This past weekend NOAA released its monthly update of its graph showing the Sun’s sunspot activity, with the new update covering the period through the end of June 2021. As I have done since I began this website eleven years ago, I post that monthly graph below, annotated to show the previous solar cycle predictions and thus provide context.
In June the hot streak of sunspot activity exceeding the prediction of NOAA’s solar science panel continued, with activity rising again after a tiny dip in May. Except for two months, since 2019 the number of sunspots each month has consistently exceeded the prediction. Furthermore, the ramp up of activity has been faster than expected.
The graph above has been modified to show the predictions of the solar science community for the previous solar maximum. The green curves show the community’s two original predictions from April 2007 for the previous maximum, with half the scientists predicting a very strong maximum and half predicting a weak one. The blue curve is their revised May 2009 prediction. The red curve is the new prediction, first posted by NOAA in April 2020.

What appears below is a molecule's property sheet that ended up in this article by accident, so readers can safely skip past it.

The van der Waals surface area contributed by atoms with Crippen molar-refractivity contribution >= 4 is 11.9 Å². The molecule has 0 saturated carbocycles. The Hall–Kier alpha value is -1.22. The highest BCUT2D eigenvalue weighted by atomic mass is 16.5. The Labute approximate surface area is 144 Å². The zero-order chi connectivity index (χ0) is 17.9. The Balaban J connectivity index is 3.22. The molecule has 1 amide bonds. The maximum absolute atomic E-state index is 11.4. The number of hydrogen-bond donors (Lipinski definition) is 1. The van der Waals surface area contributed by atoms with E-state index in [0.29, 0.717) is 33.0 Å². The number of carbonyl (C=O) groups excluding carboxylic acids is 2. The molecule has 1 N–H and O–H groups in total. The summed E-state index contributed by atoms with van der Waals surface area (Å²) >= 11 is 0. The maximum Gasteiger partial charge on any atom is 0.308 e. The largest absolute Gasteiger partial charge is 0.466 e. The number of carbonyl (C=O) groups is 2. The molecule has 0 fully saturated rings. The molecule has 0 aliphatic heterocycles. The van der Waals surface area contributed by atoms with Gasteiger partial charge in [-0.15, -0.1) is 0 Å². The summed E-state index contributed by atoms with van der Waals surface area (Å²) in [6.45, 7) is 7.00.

Despite this hot streak, the difference so far between the prediction and the actual sunspot count is not very much. Should this pace of activity continue through maximum, the overall maximum, though higher than expected, will not be much higher than the previous solar maximum, which was one of the weakest in a century.
In other words, the Sun is still under-performing. Moreover, it is still too soon to say whether the prediction of NOAA’s panel, as indicated by the red curve, is wrong. It is not unusual for the monthly fluctuations to swing above and below such prediction curves. Given time, the overall curve could still match quite closely.
Nonetheless, the continuing unexpected high activity lends weight to the predictions of some solar scientists, who bucked the consensus of NOAA’s panel and continue to predict that the upcoming maximum will be strong, not weak.
It is too soon to say who will be right, but it is also clear that the consensus has no lock on correctness. In this sense, the solar cycle is giving us wonderful illustration of the uncertainty of science. Our knowledge is incomplete, so all predictions are untrustworthy and must be treated with great skepticism.
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